American Thoracic Society Journal news tips for November 2003 (second issue)

November 14, 2003

Researchers have demonstrated for the first time that 3 weeks of dietary supplementation with fish oil capsules markedly reduces the severity of exercise-induced bronchoconstriction (EIB) in elite athletes. The investigators conducted a randomized, double-blind crossover study in 10 elite athletes with EIB and 10 elite athletes without EIB. The participants entered the study on their normal diet. They then received either fish oil capsules containing omega-3 polyunsaturated fatty acids (PUFA) or placebo capsules filled with olive oil daily for 3 weeks. In subjects with EIB, the n-3 PUFA diet improved post-exercise pulmonary function compared with normal and placebo diets. (EIB is a condition characterized by transient airway narrowing either during or after exercise, which results in a reduction in post-exercise pulmonary function.) When measured at 15 minutes post-exercise, pulmonary function test results showed a 3 percent decrease in PUFA diet participants, compared with a 14.5 percent decrease on the placebo diet, and a 17.3 percent decrease on the normal diet. Pro-inflammatory mediators all decreased significantly on the fish oil diet compared with the other two diets. Involved in the study were 10 triathletes, 5 cross-country runners, and 5 track runners. Participants were equally divided between males and females. The study appears in the second issue for November 2003 of the American Thoracic Society's peer-reviewed American Journal of Respiratory and Critical Care Medicine.

SMALL STUDY SHOWS POSSIBLE NEW TREATMENT FOR OBSTRUCTIVE SLEEP APNEA

Swedish investigators report on a randomized, placebo-controlled study showing that the acetylcholinesterase inhibitor physostigmine (PHYS) reduces sleep-disordered breathing, mostly during rapid eye movement (REM) sleep, in patients with moderate to severe obstructive sleep apnea (OSA). The investigators studied 10 male patients between the ages of 35 and 56 who had OSA by infusing them with PHYS or placebo randomly over two study nights. (Sleep disordered breathing encompasses a wide spectrum of conditions from intermittent air flow restriction to complete airway collapse called OSA. As part of the process, sleep apnea usually involves the temporary cessation of breathing for more than 10 seconds many times during the night.) For the men involved in this study, their apnea/hypopnea index, which measures the number of breathing pauses, ranged from 12 to 73 events per hour. The subjects received a full night's sleep study starting each evening after they had been give either active medication or placebo (depending on the crossover). (PHYS is a cholinergic alkaloid obtained from the Calaban bean which is produced by a West African perennial shrub. PHYS has been used for some time in the treatment of glaucoma, as well as for atropine and organophosphate intoxication.) During the last one-third of the medication night, coinciding with a predicted plasma concentration steady state of infused PHYS, the non-REM sleep AHI in the patients decreased by 19 events per hour and the REM sleep AHI by 34 events per hour. According to the authors, the REM sleep AHI was most pronounced in subjects with the lowest baseline heart rate, as well as in leaner patients. The study appears in the second issue for November 2003 of the American Thoracic Society's peer-reviewed American Journal of Respiratory and Critical Care Medicine.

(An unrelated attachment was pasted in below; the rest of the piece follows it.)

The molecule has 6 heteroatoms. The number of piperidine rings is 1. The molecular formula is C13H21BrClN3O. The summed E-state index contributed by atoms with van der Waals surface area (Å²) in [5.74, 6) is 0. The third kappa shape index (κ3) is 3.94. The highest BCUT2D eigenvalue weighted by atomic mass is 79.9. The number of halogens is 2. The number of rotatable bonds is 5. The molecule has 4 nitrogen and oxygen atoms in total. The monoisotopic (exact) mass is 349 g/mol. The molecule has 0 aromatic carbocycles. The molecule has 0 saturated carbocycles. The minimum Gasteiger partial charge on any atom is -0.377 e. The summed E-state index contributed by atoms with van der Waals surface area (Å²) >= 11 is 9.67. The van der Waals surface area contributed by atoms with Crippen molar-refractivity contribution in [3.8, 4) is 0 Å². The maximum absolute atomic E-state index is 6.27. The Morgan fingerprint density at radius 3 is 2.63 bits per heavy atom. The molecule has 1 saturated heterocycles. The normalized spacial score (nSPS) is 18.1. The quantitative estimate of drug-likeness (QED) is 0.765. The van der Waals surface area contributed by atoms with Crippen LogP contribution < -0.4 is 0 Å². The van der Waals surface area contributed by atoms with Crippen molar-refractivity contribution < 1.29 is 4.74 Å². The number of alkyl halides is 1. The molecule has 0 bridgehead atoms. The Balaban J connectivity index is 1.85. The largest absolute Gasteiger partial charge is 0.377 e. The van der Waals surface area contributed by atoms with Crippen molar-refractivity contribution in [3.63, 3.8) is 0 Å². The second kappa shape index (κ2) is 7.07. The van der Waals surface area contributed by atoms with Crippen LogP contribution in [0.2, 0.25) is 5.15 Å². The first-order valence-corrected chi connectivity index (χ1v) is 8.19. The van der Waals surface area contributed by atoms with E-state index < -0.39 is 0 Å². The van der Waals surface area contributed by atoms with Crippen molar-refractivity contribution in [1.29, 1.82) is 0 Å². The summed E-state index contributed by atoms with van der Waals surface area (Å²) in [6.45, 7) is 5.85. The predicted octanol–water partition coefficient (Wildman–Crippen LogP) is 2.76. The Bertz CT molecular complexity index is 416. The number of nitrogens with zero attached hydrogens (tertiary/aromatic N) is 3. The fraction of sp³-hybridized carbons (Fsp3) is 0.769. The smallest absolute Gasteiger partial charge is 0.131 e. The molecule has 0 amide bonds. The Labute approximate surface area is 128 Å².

NO CONFIRMATION SEEN FOR RHINITIS/BLOOD PRESSURE CONNECTION

In a study by different investigators which was nearly three times larger than the original research, medical scientists found no statistical association between blood pressure in men either with or without a common inflammation of the mucous membrane in the nose called rhinitis. German researchers studied data from 896 subjects who had participated in the European Respiratory Health Survey and another study. After adjusting for age, body mass index, and smoking, they found that neither average systolic nor diastolic blood pressure was statistically different between men with or without rhinitis. In the prior study, French investigators assessed 316 adults, ages 28 to 56 years, as part of the European Community Health Survey. They found that men with rhinitis had higher systolic blood pressure and more hypertension than those without the upper respiratory disorder. (Rhinitis is a common inflammation of the mucous membrane of the nose, usually associated with nasal discharge.) Neither study found any association between rhinitis and elevated blood pressure in women. The research appears in the second issue for November 2003 of the American Thoracic Society's peer-reviewed American Journal of Respiratory and Critical Care Medicine.
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For the complete text of these articles, please see the American Thoracic Society Online Web Site at http://www.atsjournals.org. For either contact information or to request a complimentary journalist subscription to ATS journals online, or if you would like to add your name to the Society's twice monthly journal news e-mail list, contact Cathy Carlomagno at 212-315-6442, or by e-mail at ccarlomagno@thoracic.org.

American Thoracic Society

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